Adbusters

Buy Nothing Day Confronts the Economic Meltdown

Press release: "Now in its 17th year, Buy Nothing Day is celebrated every November by environmentalists, social activists and concerned citizens in over 65 countries around the world..."

Event organizers around the world are getting ready to send a message about the perils of overconsumption. This year Buy Nothing Day is more important than ever.

Adbusters' BND 2008 Press Release:

BUY NOTHING DAY ORGANIZERS
CONFRONT THE ECONOMIC MELTDOWN HEAD ON

Now in its 17th year, Buy Nothing Day is celebrated every November by environmentalists, social activists and concerned citizens in over 65 countries around the world. Over the years, Buy Nothing Day (followed by Buy Nothing Christmas) has exploded into a global movement, inspiring the world’s citizens to live more simply and buy a whole lot less.

Designed to coincide with Black Friday (which this year falls on Friday, November 28) in the United States, and the unofficial start of the international holiday shopping season (Saturday, November 29), the festival takes many shapes, from relaxed family outings, to free, non-commercial street parties, to politically charged public protests, credit-card cut-ups and pranks and shenanigans of all kinds. Anyone can take part provided they spend a day without spending.

Featured by such media giants as CNN, USA Today, MSNBC, Wired, the BBC, The Age and the CBC, Buy Nothing Day has gained momentum in recent years as the climate crisis has driven people to seek out greener alternatives to unrestrained consumption.

This year, Buy Nothing Day organizers are confronting the economic meltdown head-on – asking citizens, policy makers and pundits to examine our economic crisis.

"If you dig a little past the surface you'll see that this financial meltdown is not about liquidity, toxic derivatives or unregulated markets, it's really about culture," says the co-founder of Adbusters Media Foundation, Kalle Lasn. "It's our culture of excess and meaningless consumption — the glorified spending and borrowing of the past decade that's at the root of the crisis we now find ourselves in."

Economic meltdown, together with the ecological crisis of climate change could be the beginning of a major global cultural shift — the dawn of a new age: the age of Post-Materialism.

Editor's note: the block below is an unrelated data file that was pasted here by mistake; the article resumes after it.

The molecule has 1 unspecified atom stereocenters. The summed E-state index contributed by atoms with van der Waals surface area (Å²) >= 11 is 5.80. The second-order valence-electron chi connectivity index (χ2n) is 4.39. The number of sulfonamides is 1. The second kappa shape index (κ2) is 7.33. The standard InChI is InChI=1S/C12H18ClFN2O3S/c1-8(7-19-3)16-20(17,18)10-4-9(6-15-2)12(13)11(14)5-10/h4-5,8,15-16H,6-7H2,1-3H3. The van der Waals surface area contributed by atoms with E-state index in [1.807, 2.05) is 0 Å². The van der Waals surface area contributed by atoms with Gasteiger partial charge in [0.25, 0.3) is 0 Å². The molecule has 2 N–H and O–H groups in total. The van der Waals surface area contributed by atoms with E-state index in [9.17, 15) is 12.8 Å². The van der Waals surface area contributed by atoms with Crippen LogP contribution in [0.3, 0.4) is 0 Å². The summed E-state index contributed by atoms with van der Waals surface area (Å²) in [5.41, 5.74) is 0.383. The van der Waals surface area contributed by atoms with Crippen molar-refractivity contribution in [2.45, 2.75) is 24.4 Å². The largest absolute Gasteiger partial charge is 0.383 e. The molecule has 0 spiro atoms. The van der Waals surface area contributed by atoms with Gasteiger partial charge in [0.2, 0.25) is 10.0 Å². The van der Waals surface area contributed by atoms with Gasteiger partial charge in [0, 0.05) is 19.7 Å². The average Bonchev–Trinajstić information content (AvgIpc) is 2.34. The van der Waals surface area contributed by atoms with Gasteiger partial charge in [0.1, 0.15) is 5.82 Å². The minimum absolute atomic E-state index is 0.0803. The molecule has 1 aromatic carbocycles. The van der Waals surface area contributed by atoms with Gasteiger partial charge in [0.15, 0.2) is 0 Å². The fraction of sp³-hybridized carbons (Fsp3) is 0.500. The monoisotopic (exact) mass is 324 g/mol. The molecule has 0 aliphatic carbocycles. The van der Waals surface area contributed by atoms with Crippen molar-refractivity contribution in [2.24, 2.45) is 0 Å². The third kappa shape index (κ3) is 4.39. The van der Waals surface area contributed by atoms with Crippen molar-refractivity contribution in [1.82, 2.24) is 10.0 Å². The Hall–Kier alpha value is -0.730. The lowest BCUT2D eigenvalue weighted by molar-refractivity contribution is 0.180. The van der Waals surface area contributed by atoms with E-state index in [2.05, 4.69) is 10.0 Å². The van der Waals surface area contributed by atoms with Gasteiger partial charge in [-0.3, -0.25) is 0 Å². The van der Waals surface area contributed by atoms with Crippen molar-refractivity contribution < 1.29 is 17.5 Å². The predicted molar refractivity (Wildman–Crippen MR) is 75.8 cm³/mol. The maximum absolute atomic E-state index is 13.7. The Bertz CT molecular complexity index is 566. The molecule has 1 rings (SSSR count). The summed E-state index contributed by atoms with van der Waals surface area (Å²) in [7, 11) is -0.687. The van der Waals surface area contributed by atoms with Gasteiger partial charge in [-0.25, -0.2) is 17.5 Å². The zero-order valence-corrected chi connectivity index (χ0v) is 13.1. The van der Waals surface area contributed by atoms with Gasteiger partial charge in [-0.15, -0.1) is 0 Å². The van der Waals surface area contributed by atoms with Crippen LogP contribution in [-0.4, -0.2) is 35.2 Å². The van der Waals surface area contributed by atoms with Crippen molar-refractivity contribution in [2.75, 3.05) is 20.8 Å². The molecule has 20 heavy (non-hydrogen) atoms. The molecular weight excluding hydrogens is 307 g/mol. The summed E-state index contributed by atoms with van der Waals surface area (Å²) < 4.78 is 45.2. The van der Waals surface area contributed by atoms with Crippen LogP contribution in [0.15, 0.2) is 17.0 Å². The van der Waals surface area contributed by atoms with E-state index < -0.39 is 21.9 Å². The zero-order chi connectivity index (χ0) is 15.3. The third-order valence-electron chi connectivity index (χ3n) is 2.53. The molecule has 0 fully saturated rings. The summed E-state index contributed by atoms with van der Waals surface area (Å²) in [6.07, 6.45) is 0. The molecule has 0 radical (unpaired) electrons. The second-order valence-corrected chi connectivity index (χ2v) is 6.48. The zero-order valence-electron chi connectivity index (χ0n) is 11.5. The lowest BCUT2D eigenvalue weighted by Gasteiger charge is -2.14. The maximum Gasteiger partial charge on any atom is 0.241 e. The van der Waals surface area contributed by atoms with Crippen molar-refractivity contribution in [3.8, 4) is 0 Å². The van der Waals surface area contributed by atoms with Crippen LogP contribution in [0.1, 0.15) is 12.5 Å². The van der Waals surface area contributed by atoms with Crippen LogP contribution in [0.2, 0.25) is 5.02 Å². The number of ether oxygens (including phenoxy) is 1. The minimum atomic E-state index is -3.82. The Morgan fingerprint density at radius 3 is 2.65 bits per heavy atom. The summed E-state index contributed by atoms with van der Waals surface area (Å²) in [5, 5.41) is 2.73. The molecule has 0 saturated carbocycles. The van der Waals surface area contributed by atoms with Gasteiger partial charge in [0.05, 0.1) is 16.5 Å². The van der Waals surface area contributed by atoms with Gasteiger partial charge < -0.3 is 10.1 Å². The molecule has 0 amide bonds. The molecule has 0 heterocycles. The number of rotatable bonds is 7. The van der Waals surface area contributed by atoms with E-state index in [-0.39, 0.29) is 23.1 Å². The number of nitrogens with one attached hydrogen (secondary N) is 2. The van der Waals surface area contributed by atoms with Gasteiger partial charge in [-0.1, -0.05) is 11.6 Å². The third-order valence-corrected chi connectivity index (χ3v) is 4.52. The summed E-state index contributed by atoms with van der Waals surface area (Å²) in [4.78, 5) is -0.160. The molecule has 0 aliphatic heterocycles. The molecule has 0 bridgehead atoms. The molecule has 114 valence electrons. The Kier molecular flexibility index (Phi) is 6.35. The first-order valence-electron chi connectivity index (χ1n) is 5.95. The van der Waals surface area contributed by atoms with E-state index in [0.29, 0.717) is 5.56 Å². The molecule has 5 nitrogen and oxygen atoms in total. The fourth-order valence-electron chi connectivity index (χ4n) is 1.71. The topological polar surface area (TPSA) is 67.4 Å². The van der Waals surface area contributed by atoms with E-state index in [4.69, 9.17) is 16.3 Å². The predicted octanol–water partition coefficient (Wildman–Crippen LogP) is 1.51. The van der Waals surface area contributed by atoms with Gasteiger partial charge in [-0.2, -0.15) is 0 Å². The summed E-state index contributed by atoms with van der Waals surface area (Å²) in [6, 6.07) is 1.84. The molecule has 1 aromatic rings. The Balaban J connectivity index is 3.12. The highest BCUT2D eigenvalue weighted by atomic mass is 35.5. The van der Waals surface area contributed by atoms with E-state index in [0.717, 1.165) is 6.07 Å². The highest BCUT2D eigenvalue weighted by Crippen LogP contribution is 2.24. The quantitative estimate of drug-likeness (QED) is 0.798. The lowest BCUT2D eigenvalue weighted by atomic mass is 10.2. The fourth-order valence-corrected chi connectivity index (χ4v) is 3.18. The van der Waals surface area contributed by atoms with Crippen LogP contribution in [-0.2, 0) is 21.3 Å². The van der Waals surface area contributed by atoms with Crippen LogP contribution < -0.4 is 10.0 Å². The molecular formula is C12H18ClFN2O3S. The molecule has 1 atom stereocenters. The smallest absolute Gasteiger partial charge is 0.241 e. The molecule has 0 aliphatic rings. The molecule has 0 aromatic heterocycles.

"A simpler, pared-down lifestyle – one in which we're not drowning in debt – may well be the answer to this crisis we're in," says Lasn. "Living within our means will also make us happier and healthier than we’ve been in years."

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Do what you can to spread the the BND message this year. Blog it, up-vote it on Digg, or slap a poster on a wall. This could be the breakthrough year when the heavy consumers of the world finally get it.

Warm regards,

The Adbusters Team

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82 comments on the article “Buy Nothing Day Confronts the Economic Meltdown”

Displaying 11 - 20 of 82

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Sarah Adkins

My name is Sarah Adkins. I'm a graphic design student from Louisville,KY currently in my senior year at the Art Academy of Cincinnati. . My current graduating senior thesis is about my own design values which include ethical consumerism and consumption.

I ended up designing tee shirts for a performance on Buy Nothing Day this year. Myself, and 7 of my friends wore tee shirts (all reused) that I had dyed black and silkscreened a graphic message about the disposability of the things hastefully purchased during this season. We went to Oxmoor Center Mall here in my hometown on Louisville, and walked around all day and bought NOTHING. Even when we were hungry we stayed clear of the foodcourts and vending machines. We were followed my mall cops, and taunted by a rude Brookstone employee, whom I had to remind of my 1st Amendment rights. I had read Kalle Lasn's "Culture Jam", and educated this man about our rights as citizens over the entities of corporations which we have created. We were able to film about an hour of my design-performance and took about 30 photographs. We had several people read our shirts, and one woman even asked where she could get one for herself and her son.